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Expanding body of research demonstrates link between oral health and overall health

April 9, 2014
When Toronto dentist Uche Odiatu examines a patient with good oral hygiene whose gums are bleeding more than normal during a cleaning or procedure, he views it as a potential red flag.

“I pay careful attention when I see a patient who is brushing properly, flossing and seeing us three or four times a year and yet has this hyper-inflammatory response,” says Dr. Odiatu. “I often advise him or her to see a medical doctor and have some blood work done, because it could indicate another systemic disease in the body.”

It is all part of the connections between the health of the mouth and the broader health of the body – connections that Dr. Odiatu is passionate about researching and sharing with his patients, as well as with fellow dental professionals and the public.

As an author, international lecturer and adviser to patients in his practice, one of his goals is to raise awareness of the expanding scientific evidence about the role of inflammation in disease.

“Inflammation is a key player in a number of major diseases, including heart disease, cancer, arthritis, other autoimmune diseases and more,” he says. “Almost anything that increases the inflammatory load in the body increases the chances of chronic, degenerative illness – and one of the most prevalent, chronic inflammatory diseases is periodontal disease.”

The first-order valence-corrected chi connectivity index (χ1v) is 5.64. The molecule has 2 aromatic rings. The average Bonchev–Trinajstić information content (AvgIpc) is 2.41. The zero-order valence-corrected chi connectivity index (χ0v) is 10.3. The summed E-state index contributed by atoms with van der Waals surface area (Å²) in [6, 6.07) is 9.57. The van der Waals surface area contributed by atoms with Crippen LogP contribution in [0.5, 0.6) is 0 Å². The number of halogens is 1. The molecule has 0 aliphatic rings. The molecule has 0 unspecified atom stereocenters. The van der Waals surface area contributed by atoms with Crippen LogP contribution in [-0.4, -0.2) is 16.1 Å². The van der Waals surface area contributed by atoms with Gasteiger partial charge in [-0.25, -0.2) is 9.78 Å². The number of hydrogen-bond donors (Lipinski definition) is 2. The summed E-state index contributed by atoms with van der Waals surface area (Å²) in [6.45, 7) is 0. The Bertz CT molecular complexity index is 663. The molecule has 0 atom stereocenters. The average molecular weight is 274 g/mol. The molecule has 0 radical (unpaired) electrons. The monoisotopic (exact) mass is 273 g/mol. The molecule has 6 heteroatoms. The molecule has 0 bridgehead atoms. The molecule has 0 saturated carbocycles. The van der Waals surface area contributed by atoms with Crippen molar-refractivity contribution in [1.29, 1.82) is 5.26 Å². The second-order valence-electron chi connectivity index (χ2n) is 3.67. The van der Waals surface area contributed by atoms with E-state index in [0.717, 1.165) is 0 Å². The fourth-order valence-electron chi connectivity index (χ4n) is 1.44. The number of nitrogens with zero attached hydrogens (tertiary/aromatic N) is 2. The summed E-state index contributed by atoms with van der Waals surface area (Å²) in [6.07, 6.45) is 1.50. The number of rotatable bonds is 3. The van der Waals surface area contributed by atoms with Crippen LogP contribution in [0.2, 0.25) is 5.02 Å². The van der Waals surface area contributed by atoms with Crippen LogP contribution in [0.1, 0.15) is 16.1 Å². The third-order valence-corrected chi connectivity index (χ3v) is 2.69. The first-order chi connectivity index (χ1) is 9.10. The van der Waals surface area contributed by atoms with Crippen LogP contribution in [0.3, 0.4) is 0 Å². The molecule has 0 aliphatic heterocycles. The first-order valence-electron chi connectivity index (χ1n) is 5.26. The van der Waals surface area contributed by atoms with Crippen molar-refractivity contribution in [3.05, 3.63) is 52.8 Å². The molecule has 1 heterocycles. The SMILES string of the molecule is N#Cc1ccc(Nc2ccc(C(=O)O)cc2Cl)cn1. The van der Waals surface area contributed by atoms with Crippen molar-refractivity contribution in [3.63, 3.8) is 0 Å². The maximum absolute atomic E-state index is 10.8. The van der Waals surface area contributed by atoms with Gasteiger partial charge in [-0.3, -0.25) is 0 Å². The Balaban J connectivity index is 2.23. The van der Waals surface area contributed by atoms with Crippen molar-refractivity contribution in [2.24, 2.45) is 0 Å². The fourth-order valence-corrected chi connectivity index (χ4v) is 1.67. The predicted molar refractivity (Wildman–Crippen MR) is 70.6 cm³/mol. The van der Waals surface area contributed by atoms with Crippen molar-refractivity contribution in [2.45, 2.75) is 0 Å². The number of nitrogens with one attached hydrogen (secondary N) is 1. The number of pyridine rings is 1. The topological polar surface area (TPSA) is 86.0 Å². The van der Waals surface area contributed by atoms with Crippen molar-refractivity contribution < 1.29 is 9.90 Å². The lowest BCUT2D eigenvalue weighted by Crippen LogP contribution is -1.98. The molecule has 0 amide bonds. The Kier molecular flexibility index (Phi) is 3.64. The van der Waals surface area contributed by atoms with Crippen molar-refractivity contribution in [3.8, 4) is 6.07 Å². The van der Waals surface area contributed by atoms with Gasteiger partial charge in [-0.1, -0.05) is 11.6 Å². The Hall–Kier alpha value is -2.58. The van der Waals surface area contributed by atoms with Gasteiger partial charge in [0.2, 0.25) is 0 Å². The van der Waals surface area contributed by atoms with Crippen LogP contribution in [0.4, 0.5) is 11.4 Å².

The mouth is the gateway to the body, and with the blood vessels in the gums connected to all the blood vessels in the body, bacteria from a poorly cleaned mouth may be carried throughout the bloodstream, explains Dr. Odiatu.

In the case of the patient described earlier, inflamed gums in an otherwise healthy mouth may signal systemic inflammation, which means the person could have or be at risk of developing a systemic illness. There is also compelling evidence that good oral hygiene helps to protect the entire body from illness and contributes to overall health and well-being. Clinical studies have shown that using a power toothbrush – such as the Sonicare, with its two-minute timer – is an easy first step in a healthy direction.

Dr. Odiatu points to a recent study by a large U.S. insurance company, which researched the impact of providing more dental care (professional cleanings and gum care) to 90,000 clients with diabetes. Over three years, the group recorded 33 per cent fewer hospitalizations and 13 per cent fewer physician visits.

This ground-breaking research is a “powerful indicator that if people – in this case, people with diabetes – can reduce inflammation in their mouths, there is less chance they will have medical complications,” he says.

“As dentists and hygienists, I believe we can help people lower the inflammatory burden in their bodies,” adds Dr. Odiatu.

Re-posted with permission from The Globe & Mail.

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